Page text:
“[T]he way I have come to understand DID or fuzzy DID … basically what you have is a part that is the core birth personality — the original personality born into the body, not a baby as was commonly thought and it would make sense that it is not a baby … you have a very small child. [T]he easiest way I can explain it is that there is abuse in the family so what happens is, “this person who is abusing me, I also have to love them.”

“Little kids, under the age of five, can’t handle ambivalence really well so what they will do is actually create a part that has the ability to take the hurt, and be hurt, and they will create a part that says “I love you” whoever it is that … so they can hold these two mutually incompatible thoughts and feelings at the same time.

“There has to be amnesia between them, because the part that is being hurt would be too confused by having to love this person who is hurting them and the part that has to love would be confused being hurt, so there has to be an amnesia barrier there. And that’s the purpose.

This is a terrific description of how the separation of memories and personalities begins. That there has to be separation, otherwise the love-hate conflict cannot be comprehended or reconciled by a child.

“As time goes on, and there is more abuse, and it is prolonged, a child naturally creates more and more personalities and all of the personalities have a job … they are created for a purpose … it’s either to hold memories, or feelings because in an abusive family or situation kids are not allowed to have feelings … if they cry they get hurt; if they get angry they get hurt; so they have to create parts to hold the feelings. If you are being hurt at home, you have to create parts that will go to school and function that will deal with the outside world.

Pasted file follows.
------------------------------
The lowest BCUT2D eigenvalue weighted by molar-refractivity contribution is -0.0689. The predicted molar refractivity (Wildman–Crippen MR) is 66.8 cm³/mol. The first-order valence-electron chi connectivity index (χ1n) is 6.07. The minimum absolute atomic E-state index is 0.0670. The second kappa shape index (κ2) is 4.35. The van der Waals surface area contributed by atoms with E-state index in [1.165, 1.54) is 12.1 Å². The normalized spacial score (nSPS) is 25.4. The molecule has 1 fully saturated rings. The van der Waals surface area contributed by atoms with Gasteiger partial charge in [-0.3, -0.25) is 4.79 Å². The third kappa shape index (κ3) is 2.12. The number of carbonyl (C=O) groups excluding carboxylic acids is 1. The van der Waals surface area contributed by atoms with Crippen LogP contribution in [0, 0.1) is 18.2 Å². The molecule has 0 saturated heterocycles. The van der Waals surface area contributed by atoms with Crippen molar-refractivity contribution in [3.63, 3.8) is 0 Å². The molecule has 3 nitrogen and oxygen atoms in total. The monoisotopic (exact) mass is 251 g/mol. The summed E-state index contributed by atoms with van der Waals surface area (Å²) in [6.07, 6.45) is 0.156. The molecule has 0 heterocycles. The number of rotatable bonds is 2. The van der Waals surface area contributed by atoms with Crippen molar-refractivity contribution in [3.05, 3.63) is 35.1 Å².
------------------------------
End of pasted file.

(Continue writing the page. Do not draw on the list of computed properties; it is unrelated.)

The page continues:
“[A]nd the core birth personality therefore is always protected and allowed to grow up fairly normally. Now what will happen is, you will be presented with somebody who looks kind of flat, who doesn’t have a lot of feeling, who seems kind of pale and passive … the reason is that all of the things that make for character have been split among the parts. So when she needs anger, she switches or blends, with a part. That’s how all of that develops.”

Wow. This mechanism is exactly what happened to me, even though the specifics in this example are not exactly my story. But the “crap” before age 5 seems to be a critical common denominator in the development of full DID that we all share.

Sharing memories among parts and the like

Valerie also discusses memory access among the alters, and how memories are eventually shared. This is a much larger topic I have touched on before, and would like to write at length on at a later time. But her info is great.

Other topics include:

  • Finding that “safe place” and apparently we all have them even if we don’t realize it.
  • Positive outcomes of the debacle with False Memory Syndrome Foundation and legal issues
  • More on mind control and programming
  • “Patients” purposely manipulating therapists for legal means
  • Valerie’s testimony in presidential hearings on human radiation experiments (1995)

[1] CKLN FM 88.1Toronto, Ontario, Canada, International Connection. (1997). Interview with Valerie Wolf M.S.W., Ryerson Polytechnic University, Producer: Wayne Morris, accessed online from